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Religious Traditions in Politics: Buddhism  

André Laliberté

Buddhists constitute a majority of the population in peninsular Southeast Asia, but the largest concentration of Buddhists lives in East Asia. The delay between the times the Buddha gave ... More

Religious Traditions in Politics: Catholicism  

Lawrence C. Reardon

Online publication date:
Aug 2019
Traveling from Galilea and Judea 2,000 years ago to the far reaches of the Roman Empire, Jewish Christians gradually transformed their small gatherings of believers into a major European ... More

Religious Traditions in Politics: Confucianism  

Youngmin Kim, Se-Hyun Kim, and Ji Hye Song

Online publication date:
Aug 2019
Because of the missionary activities of Jesuits in late imperial China and the world religions paradigm that emerged in the late 19th century, scholars tend to view Confucianism as a world ... More

Religious Traditions in Politics: Judaism  

Kenneth D. Wald

Lacking sovereignty, a well-developed theology of politics, and a central organizing mechanism, the Jewish political experience is unique among the three Abrahamic faiths. Apart from ... More

Religious Traditions in Politics: Protestantism  

Evert van Leeuwen

Protestantism was labeled when German noblemen wished to retain control of their own country church. Martin Luther’s theology based on faith and the scripture became in this way a matter ... More

Religious Values and Worldviews  

Raja M. Ali Saleem

Values are enduring beliefs that impact human actions and behavior. They are conflated with norms, morals, traits, and attitudes, but they are different. Worldviews, held consciously or ... More

Research Findings on the Evolution of Peacekeeping  

Theodora-Ismene Gizelis, Han Dorussen, and Marina Petrova

Online publication date:
Nov 2016
Peacekeeping has evolved both in its focus and in setting increasingly ambitious goals. In effect, the referent object of peacekeeping—what and whose peace is to be kept—has changed. The ... More

The Resource Curse in Latin America  

Elissaios Papyrakis and Lorenzo Pellegrini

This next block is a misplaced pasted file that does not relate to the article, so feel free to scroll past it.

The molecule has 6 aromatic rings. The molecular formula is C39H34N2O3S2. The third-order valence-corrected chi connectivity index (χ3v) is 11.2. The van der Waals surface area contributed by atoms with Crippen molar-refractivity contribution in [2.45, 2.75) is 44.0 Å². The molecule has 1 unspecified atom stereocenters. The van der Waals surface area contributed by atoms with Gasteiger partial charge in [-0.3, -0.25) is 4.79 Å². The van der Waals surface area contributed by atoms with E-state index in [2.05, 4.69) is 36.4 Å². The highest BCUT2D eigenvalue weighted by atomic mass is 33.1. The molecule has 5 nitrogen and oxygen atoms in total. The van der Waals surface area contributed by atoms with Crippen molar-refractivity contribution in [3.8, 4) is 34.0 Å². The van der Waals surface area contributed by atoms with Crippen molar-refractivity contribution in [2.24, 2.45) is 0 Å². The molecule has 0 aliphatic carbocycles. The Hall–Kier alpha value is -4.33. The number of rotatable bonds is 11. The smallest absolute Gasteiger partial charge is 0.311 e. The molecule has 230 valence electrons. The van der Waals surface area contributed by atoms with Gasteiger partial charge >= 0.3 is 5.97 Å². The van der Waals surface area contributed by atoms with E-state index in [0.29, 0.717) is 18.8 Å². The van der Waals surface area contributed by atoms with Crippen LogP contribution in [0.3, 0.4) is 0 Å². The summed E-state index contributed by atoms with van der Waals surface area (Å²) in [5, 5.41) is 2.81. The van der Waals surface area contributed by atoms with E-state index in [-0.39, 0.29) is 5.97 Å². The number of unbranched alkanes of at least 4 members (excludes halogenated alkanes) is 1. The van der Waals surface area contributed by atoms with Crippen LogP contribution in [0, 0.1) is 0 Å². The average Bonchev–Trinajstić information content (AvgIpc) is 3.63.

The resource curse hypothesis suggests that countries that are rich in natural resources are more likely to experience poor economic growth and other developmental problems. Latin American ... More

Resource Mobilization Among Religious Activists  

Christopher Chapp

The concept of resource mobilization helps explain how and why religious beliefs and attachments can become a political force. Religious actors achieve their political aims only when they ... More

Resource Wealth and Political Decentralization in Latin America  

Moises Arce and Michael Hendricks

Online publication date:
Sep 2019
Existing literature has emphasized economic conditions as central to protests over resource extraction. However, it is also necessary to examine the political conditions that make some ... More

Responses to Economic Crisis in Africa  

Peter M. Lewis

In the era following the decolonization of Africa, the economic performance of countries on the continent can be traced across three periods. The early postindependence years reflected ... More

Revisiting the African Renaissance  

Sabelo J. Ndlovu-Gatsheni

The concept of the African Renaissance was popularized by Cheikh Anta Diop in the mid-1940s. But in 1906 Pixley ka Isaka Seme had introduced the idea of “regeneration” of Africa, while in ... More

The Rise of “Peaceocracy” in Africa  

Gabrielle Lynch

The term “peaceocracy” refers to a situation in which an emphasis on peace is used to prioritize stability and order to the detriment of democracy. As such, the term can be used to refer ... More

The Rise of the African Legislature?  

Ken Opalo

Online publication date:
Jun 2019
What explains contemporary variation in legislative strength and institutionalization in Africa? Contrary to the widespread belief that African legislatures are uniformly weak, there is ... More

Role Contestation in Making Foreign Policy Decisions: Digraph and Game Theory Models  

Stephen G. Walker

Online publication date:
Sep 2017
The concept of role contestation has emerged within the recent renaissance of role theory in foreign policy analysis, which has taken hold among international relations scholars on both ... More

The Role of Reparations in the Transition from Violence to Peace  

Peter J. Dixon

Reparations are among the most tangible, victim-centric, and personal of processes in the transition from violence to peace, symbolizing the recognition that an individual has been harmed ... More

Role Theory As an Empirical Theory of International Relations: From Metaphor to Formal Model  

Stephen G. Walker

Online publication date:
Jan 2017
Role theory as an empirical theory of international relations has an underlying logical structure with the ability to generate different models of cooperation and conflict in world ... More

Role Theory in Foreign Policy  

Marijke Breuning

Role theory first emerged as an approach to the study of foreign policy with the seminal work of Holsti, who argued that decision makers’ conceptions of their state’s role on the world ... More

Russia and the European Union  

Tom Casier

Online publication date:
Jul 2019
Relations between the European Union (EU) and Russia have gone through a dramatic journey from close partnership to confrontation. The narratives of the crisis that erupted over Ukraine in ... More

The Sahel: Regional Politics and Dynamics  

Sebastian Elischer

Niger, Mali, Mauritania, and Chad are some of least researched countries in sub-Saharan Africa. Since independence from France in 1960 these four countries have experienced two distinct ... More

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